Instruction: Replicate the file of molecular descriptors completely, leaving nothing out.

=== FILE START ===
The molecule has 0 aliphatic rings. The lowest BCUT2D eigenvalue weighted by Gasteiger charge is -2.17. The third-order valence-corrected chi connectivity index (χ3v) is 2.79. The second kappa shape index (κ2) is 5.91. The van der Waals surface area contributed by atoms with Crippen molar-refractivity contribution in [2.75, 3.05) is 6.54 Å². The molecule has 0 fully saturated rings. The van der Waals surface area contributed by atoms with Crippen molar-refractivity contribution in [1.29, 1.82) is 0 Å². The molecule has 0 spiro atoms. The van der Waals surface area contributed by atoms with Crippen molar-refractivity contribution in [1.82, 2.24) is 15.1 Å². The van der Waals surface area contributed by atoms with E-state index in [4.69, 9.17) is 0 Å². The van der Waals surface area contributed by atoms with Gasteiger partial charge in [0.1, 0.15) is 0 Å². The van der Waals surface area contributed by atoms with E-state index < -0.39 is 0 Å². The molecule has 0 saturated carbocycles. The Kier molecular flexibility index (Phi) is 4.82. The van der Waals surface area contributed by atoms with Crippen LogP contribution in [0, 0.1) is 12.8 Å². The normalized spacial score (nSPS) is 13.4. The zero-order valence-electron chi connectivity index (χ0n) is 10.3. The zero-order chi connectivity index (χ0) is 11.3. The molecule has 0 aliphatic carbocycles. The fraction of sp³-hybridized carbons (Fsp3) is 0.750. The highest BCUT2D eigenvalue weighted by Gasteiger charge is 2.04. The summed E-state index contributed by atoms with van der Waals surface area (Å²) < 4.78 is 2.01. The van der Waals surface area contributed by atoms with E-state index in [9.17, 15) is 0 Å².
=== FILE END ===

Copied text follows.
The molecule has 0 aliphatic rings. The lowest BCUT2D eigenvalue weighted by Gasteiger charge is -2.17. The third-order valence-corrected chi connectivity index (χ3v) is 2.79. The second kappa shape index (κ2) is 5.91. The van der Waals surface area contributed by atoms with Crippen molar-refractivity contribution in [2.75, 3.05) is 6.54 Å². The molecule has 0 fully saturated rings. The van der Waals surface area contributed by atoms with Crippen molar-refractivity contribution in [1.29, 1.82) is 0 Å². The molecule has 0 spiro atoms. The van der Waals surface area contributed by atoms with Crippen molar-refractivity contribution in [1.82, 2.24) is 15.1 Å². The van der Waals surface area contributed by atoms with E-state index in [4.69, 9.17) is 0 Å². The van der Waals surface area contributed by atoms with Gasteiger partial charge in [0.1, 0.15) is 0 Å². The van der Waals surface area contributed by atoms with E-state index < -0.39 is 0 Å². The molecule has 0 saturated carbocycles. The Kier molecular flexibility index (Phi) is 4.82. The van der Waals surface area contributed by atoms with Crippen LogP contribution in [0, 0.1) is 12.8 Å². The normalized spacial score (nSPS) is 13.4. The zero-order valence-electron chi connectivity index (χ0n) is 10.3. The zero-order chi connectivity index (χ0) is 11.3. The molecule has 0 aliphatic carbocycles. The fraction of sp³-hybridized carbons (Fsp3) is 0.750. The highest BCUT2D eigenvalue weighted by Gasteiger charge is 2.04. The summed E-state index contributed by atoms with van der Waals surface area (Å²) < 4.78 is 2.01. The van der Waals surface area contributed by atoms with E-state index in [9.17, 15) is 0 Å².